Spiral Knights is a game by Three Rings, the same group responsible for Puzzle Pirates. It is also a game with a visual style heavily influenced by one Ian McConville, a web-comics artist who's material you may be familiar with from Mac Hall (no longer updated), or his newer site Three Panel Soul. Being a fan of Mr. McConville's work, and knowing that he was hired on at Three Rings some time ago, it wasn't hard to notice his artistic influence in Spiral Knights. You can hear a bit about his contributions to the game in a post by him here. Personally, I feel the style is utilized perfectly for this type of world, and adds immensely to its atmosphere.
So what kind of game is Spiral Knights? It's a "free-to-play" MMO of the action-adventure variety that involves dungeons, swords, and co-operative slaying. The game has clearly seen a lot of love, feeling very polished and approachable thanks to a clean UI and an intuitive, visceral combat style. Zelda seems to be the common analogy, and it's not far off. Dungeons involve a variety of challenges, from key/switch hunting, object manipulation, to hazard traversal. Combat can take place with a variety of weapons (the current crop: Sword, Gun, and Bomb), and each enemy type has a set of unique behaviors to learn and adapt to, which evolve slowly as you progress deeper into the game. Seeing the Zelda connection yet?
I bet you are. Although there are plenty of qualities to spice up the hacking and/or slashing, including a variety of status effects, power-ups, and elemental resistances, the combat experience seems clearly tied to the Nintendo variety of action-adventure puzzle solving and monster bashing. However, when it comes to the construction and arrangement of the dungeons themselves, the game is somewhat unique. The levels that comprise each dungeon (or "gate" as the game terms them) are rearranged randomly every few days. Or, not so randomly, as players can contribute specific materials to a gate's construction to manipulate the type of levels it will eventually produce.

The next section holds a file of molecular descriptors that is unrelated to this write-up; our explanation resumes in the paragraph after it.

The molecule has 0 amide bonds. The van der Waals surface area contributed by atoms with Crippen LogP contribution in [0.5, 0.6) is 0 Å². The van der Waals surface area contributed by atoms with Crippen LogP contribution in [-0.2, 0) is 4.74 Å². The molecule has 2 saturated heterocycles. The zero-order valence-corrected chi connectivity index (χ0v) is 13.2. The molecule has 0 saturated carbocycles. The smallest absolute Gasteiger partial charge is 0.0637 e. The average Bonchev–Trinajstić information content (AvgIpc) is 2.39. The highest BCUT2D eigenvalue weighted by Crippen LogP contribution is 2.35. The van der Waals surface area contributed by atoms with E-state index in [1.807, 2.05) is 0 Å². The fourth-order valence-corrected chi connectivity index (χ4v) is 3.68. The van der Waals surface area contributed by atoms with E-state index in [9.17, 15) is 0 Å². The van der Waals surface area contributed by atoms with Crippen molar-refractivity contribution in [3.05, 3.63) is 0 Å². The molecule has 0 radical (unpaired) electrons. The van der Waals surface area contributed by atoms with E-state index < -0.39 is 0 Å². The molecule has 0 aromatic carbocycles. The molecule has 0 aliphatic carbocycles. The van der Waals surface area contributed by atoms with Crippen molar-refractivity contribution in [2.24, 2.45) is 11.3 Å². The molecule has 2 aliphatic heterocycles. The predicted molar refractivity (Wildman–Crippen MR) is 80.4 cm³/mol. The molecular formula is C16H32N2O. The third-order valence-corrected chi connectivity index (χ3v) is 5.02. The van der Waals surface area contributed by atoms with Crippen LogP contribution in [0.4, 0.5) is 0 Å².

Deciding what resources to contribute to a gate can have an impact on the type of enemies you'll face later.
Even further than that, the path of levels within each finished gate are variable to an individual play-through. The planet Cradle (on which the game is set) is described as a gigantic piece of clockwork machinery, with the innards rotating and ticking slowly to new orientations over time. So the changes are constant, and every trip towards the core will feel a bit different. In that sense, the terrain harkens more to Diablo than it does to Zelda, with its stacked, randomly-arranged layers.
Out of combat, the game feels much like most other adventure-style MMOs, with player avatars running around the central hub shouting trade requests, crafting, or organizing PvP brawls. It is a socially minded creature in its co-operative adventuring (up to 4 players may take on a gate together), guild system, and its communal focus on the construction of new gates via shared resources.
There is one factor which distinguishes the game even from other free-to-play MMO models. Although there is no monetary subscription fee, the world of Spiral Knights runs off of one very limited resource: Energy. With every level completed, you must pay a little energy to run the elevator down to the next. For every item you craft, you must pay a little energy to charge the crafting machine. Energy, of which each player is allotted about 100 points daily, quickly becomes the defining resource for progress in the game. And, for those with cash on hand, it can be purchased in large quantities.
You might think that an arrangement like this would cause an imbalance between those who spend money for piles of energy and those who work off of the meager 100 points-per-day handout. But, in the end, this is a skill-based game. Proceeding deeper into a gate means keeping yourself and your party alive, avoiding damage and correctly exploiting each enemy's weaknesses. And while it certainly helps to have a massive stock of energy, it really only helps you play more, not better. There are other ways to gain additional energy, including spending the game's monetary resource, Crowns, in the active energy/crown market. And, as you adventure and successfully complete levels, in addition to Crowns you will also accumulate crafting materials and recipes that allow you to construct better equipment at a reduced cost -- although that too will require a bit of energy.
So, with patience and prudent use of resources, you can progress at an acceptable rate early in the game without spending any real dollars. Whether this holds up at higher level play isn't as clear, but, if the experience is enjoyable enough, would spending a little money on it now and then really be such a bad thing? I mean, someone's got to feed those cute little birds. Or would you have them go hungry? You monster!
With its gorgeous art, engaging co-op gameplay, and creative level design, Spiral Knights is a lot of fun to play and feels set to become a successful MMO if the player base manifests (and if the Energy model ends up being financially viable for Three Rings). I would recommend this game to anyone interested in some co-op hack n' slash with plenty of twists. Just watch your energy tank -- the first charge is always free.